Haidee Padgett <mikep@matnet.com>
Wasilla, Ak. USA - Monday, January 28, 2002 at 21:16:47 (EST)
Dear Ms. Hillenbrand: I am 54 years old, but remember a game I played as a child. It was a horse racing game, and one of the horses was named Seabiscuit. I really enjoyed your book, couldn't put it down, and finished it in about three days. You have a remarkable gift for making us see into the thoughts of the owner, trainer, and jockeys. I learned a lot about the jockeys (going through holes made by the horses, etc.) and just love Seabiscuit. Please write more stories. I can't wait to see the movie. This book was one of the best ones I have read in a long time. Thank you. Marjorie Hass Hartshorne, Oklahoma 74547
Marjorie Ann Hass <mhass85@hotmail.com>
Hartshorne , Oklahoma USA - Monday, January 28, 2002 at 20:53:01 (EST)
Enjoyed the book. An old friend of mine,Roy O'Neil who has since passed away, "rubbed" Ligarotti. Roy went to his grave swearing that Ligarotti was robbed ,in his match race with Seabiscuit. Roy had several colorful stories about Sonny Greenberg. In your interviews,did it ever come up that it was often rummored that Kayak II did not try his best to beat Seabiscuit in S.A. Handicap ?
Bob Croft <bobandjerry@orland.net>
orland , ca USA - Monday, January 28, 2002 at 18:39:22 (EST)
Dear Ms. Hillebrand, I saw you on Good Morning America and thought your book sounded interesting. I normally would not buy a horse biography. I asked my husband to get it for me for Christmas and he did. I ABSOLUTELY LOVED IT!!! I recommend it to everyone I talk to. Scioto Downs and Beulah Park are close to home and I can't wait to go again. I have a whole new love and respect for those horses and understand so much more about the sport. I'll write again if I win big based on the new strategies I've put together while reading about the placement of the horse and the weight of the jockey!!!! :) My grandma is 86 years old and I asked her one day if she knew who Seabiscuit was and her answer was, "The racehorse"? I couldn't believe it. I guess EVERYONE alive during that time period knows who Seabiscuit was!!! I've let her borrow my copy of the book!! Thank you for a great read.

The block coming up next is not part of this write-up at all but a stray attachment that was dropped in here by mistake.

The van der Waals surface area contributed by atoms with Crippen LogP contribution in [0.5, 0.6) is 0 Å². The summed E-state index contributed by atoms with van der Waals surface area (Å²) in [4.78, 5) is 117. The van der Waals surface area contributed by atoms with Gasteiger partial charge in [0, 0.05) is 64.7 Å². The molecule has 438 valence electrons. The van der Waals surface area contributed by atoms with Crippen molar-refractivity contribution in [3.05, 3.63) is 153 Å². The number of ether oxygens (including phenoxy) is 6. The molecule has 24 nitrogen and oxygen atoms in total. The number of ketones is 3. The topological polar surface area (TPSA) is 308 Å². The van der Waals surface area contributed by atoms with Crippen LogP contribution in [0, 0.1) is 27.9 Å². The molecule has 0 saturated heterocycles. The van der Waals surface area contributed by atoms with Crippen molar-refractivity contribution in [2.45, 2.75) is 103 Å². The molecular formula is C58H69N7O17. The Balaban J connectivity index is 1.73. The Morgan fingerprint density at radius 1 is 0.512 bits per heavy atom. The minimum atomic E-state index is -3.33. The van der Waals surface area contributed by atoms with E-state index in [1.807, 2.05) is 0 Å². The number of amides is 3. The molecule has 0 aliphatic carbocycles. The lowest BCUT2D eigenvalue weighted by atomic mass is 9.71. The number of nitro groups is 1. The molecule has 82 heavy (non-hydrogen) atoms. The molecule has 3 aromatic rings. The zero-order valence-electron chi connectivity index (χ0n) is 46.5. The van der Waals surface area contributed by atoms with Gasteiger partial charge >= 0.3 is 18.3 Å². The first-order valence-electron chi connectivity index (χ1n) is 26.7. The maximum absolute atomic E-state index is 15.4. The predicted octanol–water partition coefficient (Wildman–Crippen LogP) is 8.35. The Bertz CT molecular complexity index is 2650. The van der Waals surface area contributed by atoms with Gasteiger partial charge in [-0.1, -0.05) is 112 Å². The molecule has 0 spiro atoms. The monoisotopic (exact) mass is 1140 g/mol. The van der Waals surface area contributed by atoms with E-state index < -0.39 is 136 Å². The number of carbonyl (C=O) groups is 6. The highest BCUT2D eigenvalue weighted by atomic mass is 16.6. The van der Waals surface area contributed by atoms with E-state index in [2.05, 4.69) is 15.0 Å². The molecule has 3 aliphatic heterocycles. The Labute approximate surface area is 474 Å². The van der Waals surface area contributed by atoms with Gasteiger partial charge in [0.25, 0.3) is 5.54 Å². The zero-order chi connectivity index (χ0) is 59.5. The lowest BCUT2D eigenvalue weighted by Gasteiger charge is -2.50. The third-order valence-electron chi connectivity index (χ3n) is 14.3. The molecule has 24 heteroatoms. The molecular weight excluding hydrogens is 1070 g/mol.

Thada Larimer <thada3@aol.com>
Gahanna, oh USA - Monday, January 28, 2002 at 14:58:47 (EST)
what a great book - unfortunately finished it in two days - couldn't put it down !
Hannes von Stefenelli <hannes.vonstefenelli@ris.com>
Vanvouver, BC Canada - Monday, January 28, 2002 at 11:22:01 (EST)
Loved the book, read it to my husband, who is 80 years old and is blind, macular degeneration, and it gave him great pleasure.
Ms. Lee Young <rdrdancer@aol.com>
Sherman Oaks, CA USA - Monday, January 28, 2002 at 02:42:11 (EST)
I was a late coming to horse racing in 1982. I was 11 years old in 1938 and more involved in my sports than horse racing. After Reading "Seabiscuit" I regret that I missed his performances. I sincerely enjoyed the book and anoth regret is that the great friend who turned me on to racing died in December 2000. How he would have enjoyed "Seabiscuit" is appreciated by self and his family. I hope that Ms Hillenbrand writes many books because she has a gift to entertain as well as enlighten.
William Bolton <bea75@ix.netcom.com>
Dade City, FL USA - Sunday, January 27, 2002 at 13:46:19 (EST)
Great book, just about finished. I am a draft horse owner and have never been especially fond of thoroughbred horse racing due to the physical demands, accidents, and oftentimes tragic end of the competitors. Your book, however, has allowed me to view the sport a little differently. Although I may never change my opinion, the book is written beautifully and I have enjoyed ever page of it. What became of Seabiscuits foals?
Richard D. Perry <richardperry@prodigy.net.mx>
San Luis Potosi, Mexico - Saturday, January 26, 2002 at 23:14:24 (EST)
What is going on with the movie version? Are they in production yet?
Laura Frantzen <Lauraf@socal.rr.com>